Still, we’re stuck in the traditional academic credit (and funding) cycle where prestigious journals and presses can stay dominant players and further commercialize the academic publishing sector because they also own and/or use elements of this cycle, which in a sense stalemate the much needed transformation of recognition and rewards structures based on impact factors, excellence, and prestige. It is one of the reasons why open access (especially full and non-APC) is lagging behind, at least in some disciplines. Often heard arguments are: it can’t be good, because there is no one taking care of the quality, it doesn’t have an Impact Factor (IF), so it can’t be of high-quality, etc. etc. What do you think of this? And what is needed in order to make sure full (non-APC) open access journals are taken equally into account in recognition and rewarding structures?
Well, first of all there is of course the illusion that the IF measures quality. It does not. As we know, it is a very flawed measure that is based on very questionable underpinnings. Those people who invoke the IF as a measure of quality would never apply methodologies used in determining the IF for their own research. And yes, we need to change the incentives and rewards system, cOAlition S is contributing to that via its principle 10 in which funders pledge not to take the publisher, the name of the journal, or purely quantitative metrics into account when selecting grant applications. Narrative CVs are now widely used among cOAlition S funders, also by the Dutch Research Council (NWO) which has been a Plan S signatory from the start. And clearly, also we need new quality-based metrics that do a better job of measuring the impact of an article and a researcher in a given community. That is also something that depends on the size of the community, and its validation practices. Validation is not always given through citations. We need to have a much better and fine-grained understanding of such mechanisms. And last but not least, editing a journal and reviewing for journals should be much better rewarded. We know that every article requires three reviews, so we should ask people for their review-to-publication ratios during annual reviews. That is a metric I could get behind as a journal editor.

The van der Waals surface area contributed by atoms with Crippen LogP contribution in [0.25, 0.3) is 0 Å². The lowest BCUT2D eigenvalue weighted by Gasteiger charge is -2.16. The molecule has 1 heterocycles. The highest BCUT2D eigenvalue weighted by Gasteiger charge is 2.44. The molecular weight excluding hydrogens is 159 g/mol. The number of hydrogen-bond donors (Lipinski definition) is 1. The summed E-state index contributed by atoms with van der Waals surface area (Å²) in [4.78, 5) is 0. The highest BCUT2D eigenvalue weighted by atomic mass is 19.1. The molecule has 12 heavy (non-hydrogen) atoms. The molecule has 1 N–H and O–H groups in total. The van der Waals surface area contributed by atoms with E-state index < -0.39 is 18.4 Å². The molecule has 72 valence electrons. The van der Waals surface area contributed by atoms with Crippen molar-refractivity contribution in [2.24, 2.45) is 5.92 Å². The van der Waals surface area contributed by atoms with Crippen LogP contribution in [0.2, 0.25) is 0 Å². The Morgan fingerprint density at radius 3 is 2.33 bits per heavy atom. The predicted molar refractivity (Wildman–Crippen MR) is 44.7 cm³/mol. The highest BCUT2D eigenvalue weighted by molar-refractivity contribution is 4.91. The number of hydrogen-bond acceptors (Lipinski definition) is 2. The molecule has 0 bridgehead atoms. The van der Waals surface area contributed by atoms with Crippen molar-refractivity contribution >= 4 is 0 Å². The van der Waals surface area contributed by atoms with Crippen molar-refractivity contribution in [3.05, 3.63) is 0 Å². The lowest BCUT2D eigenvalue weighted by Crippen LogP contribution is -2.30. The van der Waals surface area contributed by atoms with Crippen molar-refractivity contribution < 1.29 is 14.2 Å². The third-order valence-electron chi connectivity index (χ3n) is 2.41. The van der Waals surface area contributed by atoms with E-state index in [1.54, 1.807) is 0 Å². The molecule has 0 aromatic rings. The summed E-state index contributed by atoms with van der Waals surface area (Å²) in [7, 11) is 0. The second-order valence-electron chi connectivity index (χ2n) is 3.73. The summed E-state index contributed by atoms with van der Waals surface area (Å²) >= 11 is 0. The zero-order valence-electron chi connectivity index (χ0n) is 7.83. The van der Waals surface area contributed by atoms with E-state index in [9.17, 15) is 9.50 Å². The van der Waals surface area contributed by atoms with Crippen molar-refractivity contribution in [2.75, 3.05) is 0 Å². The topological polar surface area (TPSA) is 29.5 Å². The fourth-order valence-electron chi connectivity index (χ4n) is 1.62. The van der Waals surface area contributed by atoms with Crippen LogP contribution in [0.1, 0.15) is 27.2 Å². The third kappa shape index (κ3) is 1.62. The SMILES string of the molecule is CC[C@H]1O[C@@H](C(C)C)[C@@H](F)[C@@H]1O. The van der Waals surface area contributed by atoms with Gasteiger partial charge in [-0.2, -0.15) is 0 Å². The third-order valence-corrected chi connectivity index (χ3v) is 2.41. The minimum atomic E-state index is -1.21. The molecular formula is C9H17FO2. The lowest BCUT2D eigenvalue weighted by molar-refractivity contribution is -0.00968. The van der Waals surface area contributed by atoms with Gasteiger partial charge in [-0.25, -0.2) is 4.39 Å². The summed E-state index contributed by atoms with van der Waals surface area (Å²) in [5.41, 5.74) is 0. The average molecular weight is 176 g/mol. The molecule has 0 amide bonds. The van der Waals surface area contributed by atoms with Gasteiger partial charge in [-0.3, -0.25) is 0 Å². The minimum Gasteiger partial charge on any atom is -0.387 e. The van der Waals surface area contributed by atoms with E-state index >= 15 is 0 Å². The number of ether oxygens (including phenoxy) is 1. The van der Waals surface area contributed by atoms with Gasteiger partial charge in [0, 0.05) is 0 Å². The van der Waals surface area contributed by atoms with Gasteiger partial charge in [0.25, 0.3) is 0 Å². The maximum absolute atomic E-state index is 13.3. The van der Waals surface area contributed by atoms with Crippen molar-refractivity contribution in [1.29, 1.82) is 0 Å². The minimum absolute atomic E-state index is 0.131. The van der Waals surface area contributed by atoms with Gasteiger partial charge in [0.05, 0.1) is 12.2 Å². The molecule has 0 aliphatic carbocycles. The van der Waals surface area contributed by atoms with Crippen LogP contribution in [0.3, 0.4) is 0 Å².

When it comes to full open access journals we of course already have the Directory of Open Access journals (DOAJ) that is doing a great job in determining the quality (academic and technical) and the practices of open access journals. cOAlition S, for instance, only recognizes fully open access journals that are registered in DOAJ.
But still, there are many obstacles. For instance, so-called ‘official’ recognition as a proper journal in many countries still requires being registered in the Web of Science (WoS), which is owned by Clarivate. And in many countries, researchers can only publish in journals that are in WoS and that have an IF. So this leads to the crazy situation that if you want to attract authors from those countries, you need to have an IF, even if you know full well that the IF is a completely flawed metric, and also that if you flip a journal from a commercial publisher to open access, you need to wait for five years to get that recognition. While the old journal you left behind, which was taken over by a new community, still takes advantage of the hard work of the previous community for five years after they resigned. This is what happened to Lingua: only now is it becoming apparent in Google Scholar’s h5 index for instance that the journal’s papers in that journal are being cited much less than before the resignation of the editorial board in 2015.